Wednesday, April 25, 2012

Movie review: Super

James Gunn's Super is one weird little film which, granted, I knew going in, but even so surprised me.  I don't know a lot about Gunn's previous work aside from Slither (which I adore) but I knew from reading reviews that Super was supposed to be dark, twisted, funny and violent which seem to be the director's typical M.O.  I had thought that maybe Mr. Mouse might like this film - he like dark comedies and he likes Rainn Wilson - but as I started watching it one night after Mr. Mouse had already gone to bed, I knew within minutes that I'd made the right call to watch it without him.

Super is the story of sad-sack Frank (Wilson) who, after his recovering addict wife (Liv Tyler) leaves him for a handsome, smarmy drug dealer Jock (Kevin Bacon - excellent and clearly enjoying himself), adopts a superhero alter-ego, The Crimson Bolt, who goes after petty criminals wielding nothing but a big ol' wrench.  Frank is slightly disturbed, however, and ends up administering indescriminate costumed beatings to people who cut in front of him in line at the movies.  Things intensify when Libby (a maniacal and tiny Ellen Page), a clerk at the comic book store where Frank "researches" superheroes without superpowers, figures out who the Crimson Bolt is and signs on as his kid sidekick, Bolty.  Bolty derives far, far too much pleasure from hurting people - she's effing nuts.  But nuts is sort of what Frank needs when he goes up against Jock and his crew.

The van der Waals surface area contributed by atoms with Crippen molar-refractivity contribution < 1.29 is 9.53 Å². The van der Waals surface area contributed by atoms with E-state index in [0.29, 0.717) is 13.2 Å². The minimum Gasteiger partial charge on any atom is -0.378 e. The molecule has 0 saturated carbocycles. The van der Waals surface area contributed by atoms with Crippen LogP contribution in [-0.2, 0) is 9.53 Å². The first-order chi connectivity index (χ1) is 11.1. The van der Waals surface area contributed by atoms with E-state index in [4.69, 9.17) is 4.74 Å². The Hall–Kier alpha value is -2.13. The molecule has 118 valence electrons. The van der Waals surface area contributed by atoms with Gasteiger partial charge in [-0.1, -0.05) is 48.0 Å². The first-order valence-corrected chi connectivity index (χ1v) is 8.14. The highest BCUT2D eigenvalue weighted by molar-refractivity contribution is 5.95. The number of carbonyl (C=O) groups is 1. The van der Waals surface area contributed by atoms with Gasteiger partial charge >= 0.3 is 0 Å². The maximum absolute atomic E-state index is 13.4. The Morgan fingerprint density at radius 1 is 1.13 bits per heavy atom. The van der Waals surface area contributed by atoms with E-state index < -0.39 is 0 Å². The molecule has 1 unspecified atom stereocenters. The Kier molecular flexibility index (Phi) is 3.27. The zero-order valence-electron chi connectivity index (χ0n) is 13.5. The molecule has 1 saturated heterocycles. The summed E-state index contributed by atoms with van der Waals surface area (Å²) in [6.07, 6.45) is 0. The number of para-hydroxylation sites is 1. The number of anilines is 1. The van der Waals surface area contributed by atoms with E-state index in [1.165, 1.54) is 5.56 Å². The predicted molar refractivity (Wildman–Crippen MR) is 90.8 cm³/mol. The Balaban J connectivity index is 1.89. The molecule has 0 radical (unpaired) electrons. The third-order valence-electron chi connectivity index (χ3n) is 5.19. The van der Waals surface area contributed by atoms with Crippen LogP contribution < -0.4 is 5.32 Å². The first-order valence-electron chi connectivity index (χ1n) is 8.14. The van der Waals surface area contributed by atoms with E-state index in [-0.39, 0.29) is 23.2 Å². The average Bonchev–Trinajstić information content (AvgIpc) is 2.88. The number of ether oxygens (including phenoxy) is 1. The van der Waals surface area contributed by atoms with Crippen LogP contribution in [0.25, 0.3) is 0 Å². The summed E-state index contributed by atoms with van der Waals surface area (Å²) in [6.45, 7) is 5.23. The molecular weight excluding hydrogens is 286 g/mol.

The cast Gunn has assembled is impressive: in addition to the aforementioned Wilson, Tyler, Bacon and Page, there's Nathan Fillion as a Christian t.v. superhero, Gregg Henry as a detective, Michael Rooker as Jock's main henchman and Linda Cardellini in a cameo as a pet shop owner.  The film itself has a very small, low budget feel to it, not nearly as sophisticated as Slither.  It's not as funny either, although there are spots of humor here and there.  Wilson's Frank is truly pathetic, good-hearted and also mentally disturbed.  The violence is pretty shocking - which I know sounds strange coming from someone who watches so many horror/monster movies.  But Super is about a regular person facing real life issues - mental health, drug addiction, abandonment - and to watch him going through the thought process to conclude that violence is the only way he can deal is pretty grim.

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